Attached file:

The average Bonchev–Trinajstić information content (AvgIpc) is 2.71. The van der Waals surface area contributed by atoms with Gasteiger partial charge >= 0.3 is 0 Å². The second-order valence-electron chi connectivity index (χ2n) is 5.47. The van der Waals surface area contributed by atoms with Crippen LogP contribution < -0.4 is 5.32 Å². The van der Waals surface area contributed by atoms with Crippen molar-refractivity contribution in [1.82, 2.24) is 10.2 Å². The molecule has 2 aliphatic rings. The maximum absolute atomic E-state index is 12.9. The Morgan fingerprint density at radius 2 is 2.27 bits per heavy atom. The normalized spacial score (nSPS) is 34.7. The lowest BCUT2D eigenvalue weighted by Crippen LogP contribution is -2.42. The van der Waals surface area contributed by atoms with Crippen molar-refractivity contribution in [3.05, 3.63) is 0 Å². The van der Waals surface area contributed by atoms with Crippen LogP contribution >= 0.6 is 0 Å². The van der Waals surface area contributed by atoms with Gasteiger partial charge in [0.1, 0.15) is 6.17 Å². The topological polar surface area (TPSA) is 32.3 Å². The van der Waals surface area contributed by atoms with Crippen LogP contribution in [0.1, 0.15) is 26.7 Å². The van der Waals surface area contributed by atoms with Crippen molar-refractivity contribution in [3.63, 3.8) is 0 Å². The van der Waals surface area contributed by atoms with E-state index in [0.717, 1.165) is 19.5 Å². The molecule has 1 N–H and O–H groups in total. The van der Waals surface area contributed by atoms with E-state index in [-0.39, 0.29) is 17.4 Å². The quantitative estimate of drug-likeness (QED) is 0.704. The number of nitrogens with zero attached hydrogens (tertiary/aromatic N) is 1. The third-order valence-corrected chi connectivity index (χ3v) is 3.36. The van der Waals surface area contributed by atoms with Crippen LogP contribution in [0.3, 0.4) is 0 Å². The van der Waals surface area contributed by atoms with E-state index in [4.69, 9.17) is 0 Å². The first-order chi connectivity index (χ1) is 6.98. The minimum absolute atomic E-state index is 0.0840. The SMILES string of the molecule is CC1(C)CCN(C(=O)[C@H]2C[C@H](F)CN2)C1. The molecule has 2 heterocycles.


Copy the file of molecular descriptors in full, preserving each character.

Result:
The average Bonchev–Trinajstić information content (AvgIpc) is 2.71. The van der Waals surface area contributed by atoms with Gasteiger partial charge >= 0.3 is 0 Å². The second-order valence-electron chi connectivity index (χ2n) is 5.47. The van der Waals surface area contributed by atoms with Crippen LogP contribution < -0.4 is 5.32 Å². The van der Waals surface area contributed by atoms with Crippen molar-refractivity contribution in [1.82, 2.24) is 10.2 Å². The molecule has 2 aliphatic rings. The maximum absolute atomic E-state index is 12.9. The Morgan fingerprint density at radius 2 is 2.27 bits per heavy atom. The normalized spacial score (nSPS) is 34.7. The lowest BCUT2D eigenvalue weighted by Crippen LogP contribution is -2.42. The van der Waals surface area contributed by atoms with Crippen molar-refractivity contribution in [3.05, 3.63) is 0 Å². The van der Waals surface area contributed by atoms with Crippen LogP contribution >= 0.6 is 0 Å². The van der Waals surface area contributed by atoms with Gasteiger partial charge in [0.1, 0.15) is 6.17 Å². The topological polar surface area (TPSA) is 32.3 Å². The van der Waals surface area contributed by atoms with Crippen LogP contribution in [0.1, 0.15) is 26.7 Å². The van der Waals surface area contributed by atoms with Crippen molar-refractivity contribution in [3.63, 3.8) is 0 Å². The van der Waals surface area contributed by atoms with E-state index in [0.717, 1.165) is 19.5 Å². The molecule has 1 N–H and O–H groups in total. The van der Waals surface area contributed by atoms with E-state index in [-0.39, 0.29) is 17.4 Å². The quantitative estimate of drug-likeness (QED) is 0.704. The number of nitrogens with zero attached hydrogens (tertiary/aromatic N) is 1. The third-order valence-corrected chi connectivity index (χ3v) is 3.36. The van der Waals surface area contributed by atoms with Crippen LogP contribution in [0.3, 0.4) is 0 Å². The van der Waals surface area contributed by atoms with E-state index in [4.69, 9.17) is 0 Å². The first-order chi connectivity index (χ1) is 6.98. The minimum absolute atomic E-state index is 0.0840. The SMILES string of the molecule is CC1(C)CCN(C(=O)[C@H]2C[C@H](F)CN2)C1. The molecule has 2 heterocycles.